Home prices dip on tighter liquidity

Metro home prices take a dip on tighter liquidity

The vision of owning a house is slowly getting clearer for buyers as residential real estate prices are beginning to see the promised correction on the back of hardening interest rates and poor transaction volumes.

Real estate services firm Jones Lang LaSalle India (JLL) says newly-launched residential projects are recording an average 15% lower prices, especially in Delhi and Mumbai ? markets witnessing oversupply in many pockets.

The higher the prices, more the correction, with Gurgaon, Greater Noida, Navi Mumbai and Bangalore as prime examples, where prices jumped 30-35% last year.

Sample this: As per data provided by 99 Acres, per sq ft capital value in Gurgaon is down from Rs. 4,268 in September to Rs. 3,538 this quarter?a whopping 17% decline. Similarly, in Kaushambi, the capital value has decreased by around 11%. Greater Noida has also witnessed a dip, though marginal as of now.

Mumbai's real estate market is showing similar signs. Areas including Parel, Juhu and Goregaon have seen price correction this quarter, with rental rates also softening across the board, with some in outskirts like Powai registering a drop of even 24%.

Bangalore's Electronic City has witnessed per square feet capital value dip by around 3%, while it is down by 12% in RT Nagar.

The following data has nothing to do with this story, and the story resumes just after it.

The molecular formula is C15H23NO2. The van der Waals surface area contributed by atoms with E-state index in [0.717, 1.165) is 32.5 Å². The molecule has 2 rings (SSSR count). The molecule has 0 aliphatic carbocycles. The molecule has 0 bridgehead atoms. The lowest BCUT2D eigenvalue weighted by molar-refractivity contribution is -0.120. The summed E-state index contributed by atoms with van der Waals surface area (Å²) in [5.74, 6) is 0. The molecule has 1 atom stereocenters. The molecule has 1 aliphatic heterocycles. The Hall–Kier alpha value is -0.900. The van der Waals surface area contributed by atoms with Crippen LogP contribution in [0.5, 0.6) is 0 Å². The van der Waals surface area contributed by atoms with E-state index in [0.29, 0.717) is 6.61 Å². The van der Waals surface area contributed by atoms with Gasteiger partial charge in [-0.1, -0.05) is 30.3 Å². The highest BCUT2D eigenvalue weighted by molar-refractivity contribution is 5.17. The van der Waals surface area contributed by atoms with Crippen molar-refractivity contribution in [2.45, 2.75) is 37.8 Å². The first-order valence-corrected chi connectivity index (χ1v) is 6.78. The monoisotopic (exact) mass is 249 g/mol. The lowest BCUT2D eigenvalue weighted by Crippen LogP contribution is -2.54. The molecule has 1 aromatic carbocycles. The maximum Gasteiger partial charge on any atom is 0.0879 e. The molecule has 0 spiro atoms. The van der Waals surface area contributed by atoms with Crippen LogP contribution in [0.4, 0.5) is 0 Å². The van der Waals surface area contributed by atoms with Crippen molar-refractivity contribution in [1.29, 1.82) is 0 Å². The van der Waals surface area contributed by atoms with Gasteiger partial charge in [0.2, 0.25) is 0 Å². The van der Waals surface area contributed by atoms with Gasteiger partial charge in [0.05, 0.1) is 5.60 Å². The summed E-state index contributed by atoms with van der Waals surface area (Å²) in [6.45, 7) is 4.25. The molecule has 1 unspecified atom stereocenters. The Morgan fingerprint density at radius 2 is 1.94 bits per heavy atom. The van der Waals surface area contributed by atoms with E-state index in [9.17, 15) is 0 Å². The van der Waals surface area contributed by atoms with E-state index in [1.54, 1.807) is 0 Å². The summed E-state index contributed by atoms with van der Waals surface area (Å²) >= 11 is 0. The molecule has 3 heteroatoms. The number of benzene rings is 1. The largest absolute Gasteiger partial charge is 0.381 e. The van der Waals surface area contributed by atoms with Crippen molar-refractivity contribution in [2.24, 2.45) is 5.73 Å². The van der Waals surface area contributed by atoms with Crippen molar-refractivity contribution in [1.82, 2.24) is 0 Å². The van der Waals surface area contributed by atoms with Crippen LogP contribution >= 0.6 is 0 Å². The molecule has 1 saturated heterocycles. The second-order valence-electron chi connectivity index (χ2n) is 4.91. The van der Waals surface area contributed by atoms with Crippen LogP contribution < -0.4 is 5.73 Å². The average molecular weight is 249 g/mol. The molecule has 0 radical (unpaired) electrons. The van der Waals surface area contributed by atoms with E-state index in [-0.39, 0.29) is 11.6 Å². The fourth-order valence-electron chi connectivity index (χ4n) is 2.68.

With sales volumes of residential units for the first two months of this year down by at least 40%, developers are resorting to discounts to lure customers in other top markets where the dip is not reflected in per square feet prices.

“There are dozens of examples in Mumbai and Delhi and even Bangalore where new projects are being sold at a lower price. Maybe sales will pick up after salary hikes in April,” says Abhishek Kiran Gupta, head (research), Jones Lang LaSalle India.

“It’s only ready-to-move-in flats that are selling right now. We will see some more major price correction in the next month or so,” predicts Vineet Singh, business head, 99 Acres. Navin Raheja, MD, Raheja Developers, agrees that move-in flats have higher occupancy, even as high as 80%.

“Many developers are forced to sell plots or unfinished home units following tightened liquidity by banks,” points out Sam Chopra, director, Re/Max, an organisation of real estate brokers.

CMD of Omaxe, Rohtas Goel, however, adds: “Projects with a fast pace of construction, good locations and those nearing possession are witnessing appreciation.”

As for demand, a senior Ansal API official is hopeful that with the economy looking strong and impending salary hikes, the demand will only be stimulated.